|Maynard doing his best to boot Bears' opponents|
|Written by Admin|
|Wednesday, 24 December 2008 23:05|
He thinks he's currently in it - and it would be tough to argue.
``I think it could be one of the best stretches in my career,'' said Maynard, the Chicago Bears' punter.
It could be one of his best seasons, period.
With their playoff hopes hanging in the balance, the Bears (9-6) hope the pattern continues in the finale at Houston on Sunday. Actually, they'd just as soon not have to use him, but the fact that he can be counted on if needed at least gives them some peace of mind.
The league's fourth-ranked punter, Maynard is averaging 41.5 yards per attempt in his 12th season - and no one is doing a better job pinning opponents deep in their territory. His career-high tying 36 punts inside the 20 lead the NFL and are tied for third since the league started recording that statistic in 1976.
that's taking pressure off a defense that has struggled at times.
``It's helped out a lot,'' defensive end Adewale Ogunleye said. ``It's given the (opponents') offense a long way to go. It also gives us the ability to play our whole defense. We can blitz a little bit. We can be aggressive. Or, we can play zone.''
And, they can thank their punter.
In the last six games, Maynard is averaging 42.6 yards and has driven 16 of 37 punts inside the 20. Five of those came in a loss at Minnesota on Nov. 30, and he did it four more times against Jacksonville the following week.
Against New Orleans two weeks ago, Maynard booted a 53-yarder and a 56-yarder, and he came up with two more big ones against Green Bay on Monday night as the Bears won their third straight.
His first attempt was a 60-yarder and his second sailed 65 yards for a touchback. When he wasn't going long, he showed a soft touch - like he did on a 25-yard punt that pinned Green Bay on the 9 early in the second quarter.
Either way, opponents are finding little room to run.
They have just 14 yards on punt returns over the last six games, with the Packers running back three for just seven yards.
ver a punt and can find the ball when it's in flight. And they're making plays on it.''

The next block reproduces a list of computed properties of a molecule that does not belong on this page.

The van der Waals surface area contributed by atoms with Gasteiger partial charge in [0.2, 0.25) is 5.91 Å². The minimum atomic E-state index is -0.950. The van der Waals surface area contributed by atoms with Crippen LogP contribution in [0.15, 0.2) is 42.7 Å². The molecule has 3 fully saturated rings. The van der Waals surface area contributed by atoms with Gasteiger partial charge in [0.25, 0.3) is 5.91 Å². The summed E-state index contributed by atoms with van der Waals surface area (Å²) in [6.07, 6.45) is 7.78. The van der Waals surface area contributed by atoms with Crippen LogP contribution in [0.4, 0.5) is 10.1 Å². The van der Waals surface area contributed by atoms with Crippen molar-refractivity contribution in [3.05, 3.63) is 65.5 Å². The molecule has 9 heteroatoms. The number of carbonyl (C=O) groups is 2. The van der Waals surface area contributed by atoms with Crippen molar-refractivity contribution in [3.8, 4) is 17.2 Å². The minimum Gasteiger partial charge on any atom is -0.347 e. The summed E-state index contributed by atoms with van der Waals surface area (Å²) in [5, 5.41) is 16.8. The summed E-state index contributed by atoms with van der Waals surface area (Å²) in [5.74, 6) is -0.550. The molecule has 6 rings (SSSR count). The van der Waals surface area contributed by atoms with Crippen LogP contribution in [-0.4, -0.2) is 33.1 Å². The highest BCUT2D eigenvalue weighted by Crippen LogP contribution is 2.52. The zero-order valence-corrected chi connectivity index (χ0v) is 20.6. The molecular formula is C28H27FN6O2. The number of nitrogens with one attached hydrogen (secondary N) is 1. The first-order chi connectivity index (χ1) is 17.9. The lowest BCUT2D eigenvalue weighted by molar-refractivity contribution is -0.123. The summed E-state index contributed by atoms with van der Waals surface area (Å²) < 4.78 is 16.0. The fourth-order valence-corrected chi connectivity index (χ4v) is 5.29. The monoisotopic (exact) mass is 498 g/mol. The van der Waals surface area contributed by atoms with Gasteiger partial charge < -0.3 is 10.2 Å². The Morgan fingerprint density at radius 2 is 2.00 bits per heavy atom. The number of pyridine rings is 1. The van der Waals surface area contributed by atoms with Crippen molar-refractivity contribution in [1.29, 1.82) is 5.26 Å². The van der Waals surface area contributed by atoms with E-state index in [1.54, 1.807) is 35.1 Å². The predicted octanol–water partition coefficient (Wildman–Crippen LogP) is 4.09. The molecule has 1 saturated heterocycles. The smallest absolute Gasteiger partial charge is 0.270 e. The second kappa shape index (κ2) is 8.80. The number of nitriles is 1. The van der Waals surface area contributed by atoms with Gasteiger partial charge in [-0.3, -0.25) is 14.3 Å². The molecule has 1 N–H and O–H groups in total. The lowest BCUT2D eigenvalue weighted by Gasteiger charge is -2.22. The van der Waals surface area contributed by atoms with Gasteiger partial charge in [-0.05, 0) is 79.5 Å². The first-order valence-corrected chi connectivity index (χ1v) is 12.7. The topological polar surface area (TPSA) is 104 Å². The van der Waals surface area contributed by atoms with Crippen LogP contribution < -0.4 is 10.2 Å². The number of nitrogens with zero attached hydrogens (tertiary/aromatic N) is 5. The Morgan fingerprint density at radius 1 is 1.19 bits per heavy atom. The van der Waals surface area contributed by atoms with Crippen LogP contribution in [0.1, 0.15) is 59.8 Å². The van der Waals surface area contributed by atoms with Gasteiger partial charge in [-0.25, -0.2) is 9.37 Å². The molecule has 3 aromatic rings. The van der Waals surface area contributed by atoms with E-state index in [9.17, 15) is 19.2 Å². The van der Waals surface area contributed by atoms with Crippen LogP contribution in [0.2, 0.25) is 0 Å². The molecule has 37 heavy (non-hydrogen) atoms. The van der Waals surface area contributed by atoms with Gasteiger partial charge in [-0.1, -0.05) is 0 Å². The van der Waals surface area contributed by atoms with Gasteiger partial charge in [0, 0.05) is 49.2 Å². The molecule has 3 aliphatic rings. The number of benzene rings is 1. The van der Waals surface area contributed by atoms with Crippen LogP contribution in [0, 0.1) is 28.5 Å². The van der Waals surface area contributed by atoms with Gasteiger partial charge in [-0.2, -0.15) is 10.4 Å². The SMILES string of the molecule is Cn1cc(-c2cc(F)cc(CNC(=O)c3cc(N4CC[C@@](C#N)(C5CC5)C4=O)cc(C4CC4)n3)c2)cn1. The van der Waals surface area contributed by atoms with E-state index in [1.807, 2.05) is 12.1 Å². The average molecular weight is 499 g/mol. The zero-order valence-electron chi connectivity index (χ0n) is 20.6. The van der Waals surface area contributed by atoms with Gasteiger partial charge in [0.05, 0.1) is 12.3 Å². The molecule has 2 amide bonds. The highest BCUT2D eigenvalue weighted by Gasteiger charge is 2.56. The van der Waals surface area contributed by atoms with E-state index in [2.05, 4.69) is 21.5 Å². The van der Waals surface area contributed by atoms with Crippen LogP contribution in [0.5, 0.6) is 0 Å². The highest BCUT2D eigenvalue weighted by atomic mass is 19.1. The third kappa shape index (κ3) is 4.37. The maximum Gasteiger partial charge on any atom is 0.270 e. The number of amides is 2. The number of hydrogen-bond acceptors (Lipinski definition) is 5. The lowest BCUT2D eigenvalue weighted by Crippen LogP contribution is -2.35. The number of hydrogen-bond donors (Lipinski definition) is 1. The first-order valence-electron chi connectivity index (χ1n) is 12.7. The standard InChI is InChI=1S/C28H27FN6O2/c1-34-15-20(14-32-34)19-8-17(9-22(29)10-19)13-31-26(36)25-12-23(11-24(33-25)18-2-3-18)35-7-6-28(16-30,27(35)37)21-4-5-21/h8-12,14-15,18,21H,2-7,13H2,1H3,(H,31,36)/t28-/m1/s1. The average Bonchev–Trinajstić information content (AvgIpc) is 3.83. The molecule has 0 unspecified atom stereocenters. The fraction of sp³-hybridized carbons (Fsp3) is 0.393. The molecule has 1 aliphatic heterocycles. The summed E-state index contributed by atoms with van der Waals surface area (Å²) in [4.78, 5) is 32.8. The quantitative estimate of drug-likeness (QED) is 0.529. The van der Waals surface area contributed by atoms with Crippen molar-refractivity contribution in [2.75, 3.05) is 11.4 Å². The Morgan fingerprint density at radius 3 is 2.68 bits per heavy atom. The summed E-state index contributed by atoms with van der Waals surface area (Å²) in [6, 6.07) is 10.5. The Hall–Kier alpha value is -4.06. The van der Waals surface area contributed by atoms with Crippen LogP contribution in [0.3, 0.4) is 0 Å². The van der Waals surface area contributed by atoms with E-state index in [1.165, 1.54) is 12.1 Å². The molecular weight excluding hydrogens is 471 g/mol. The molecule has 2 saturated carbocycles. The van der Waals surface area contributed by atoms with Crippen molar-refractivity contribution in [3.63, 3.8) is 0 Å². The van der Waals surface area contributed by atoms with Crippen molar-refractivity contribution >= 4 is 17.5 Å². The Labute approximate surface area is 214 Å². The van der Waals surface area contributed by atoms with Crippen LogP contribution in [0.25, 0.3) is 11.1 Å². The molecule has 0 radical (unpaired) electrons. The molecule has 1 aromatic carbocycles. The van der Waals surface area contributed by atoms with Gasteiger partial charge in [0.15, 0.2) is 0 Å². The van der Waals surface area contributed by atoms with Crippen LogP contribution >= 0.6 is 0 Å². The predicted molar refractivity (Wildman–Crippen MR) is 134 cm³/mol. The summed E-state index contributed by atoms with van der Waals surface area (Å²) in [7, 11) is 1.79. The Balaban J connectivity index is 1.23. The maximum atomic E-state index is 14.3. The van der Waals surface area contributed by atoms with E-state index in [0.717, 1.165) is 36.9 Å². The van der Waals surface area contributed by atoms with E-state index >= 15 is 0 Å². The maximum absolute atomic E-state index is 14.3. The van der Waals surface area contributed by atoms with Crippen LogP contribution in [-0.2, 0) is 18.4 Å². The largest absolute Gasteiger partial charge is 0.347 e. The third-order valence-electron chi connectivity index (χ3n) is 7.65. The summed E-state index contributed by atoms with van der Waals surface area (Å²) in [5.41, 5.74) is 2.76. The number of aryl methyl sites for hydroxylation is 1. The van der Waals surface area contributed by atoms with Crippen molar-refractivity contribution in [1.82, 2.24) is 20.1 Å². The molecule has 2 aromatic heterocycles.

Enter Rashied Davis.
The Bears were trailing 14-3 to start the second half when Maynard punted from the 31 after three plays went nowhere. That's when Davis came through and the comeback began.
He ran back in coverage and bumped the Packers' Jarrett Bush, causing the punt to hit him as Will Blackmon signaled for a fair catch. Chicago's Jason Davis recovered at the 27, and after hitting Desmond Clark with a 21-yard pass to the 6, Kyle Orton found Greg Olsen in the back of the end zone for a 3-yard touchdown that made it a four-point game.
``I knew where the ball was,'' Davis said. ``Usually, when you're on the offensive side, you know where the ball is. That's your job. As a gunner, that's your job to know where the ball is. ... My whole deal was to let him think he was blocking me and then to push him into the football.''
It was a big play, one of several by the special teams.
Sure, Adrian Peterson delivered an ill-advised late hit against Blackmon after he stepped out of bounds on the kickoff following Matt Forte's tying touchdown with just over three minutes left in regulation. That put the ball on the Chicago 35, but Alex Brown blocked Mason Crosby's 38-yard attempt with 18 seconds left in regulation.
Then, Robbie Gould booted the game-winner in overtime to keep the Bears in playoff contention.
``You can pretty much count on all of our special teams,'' Maynard said. ``It says a lot about the group of guys we have. They're doing a tremendous job.''
Particularly the punter.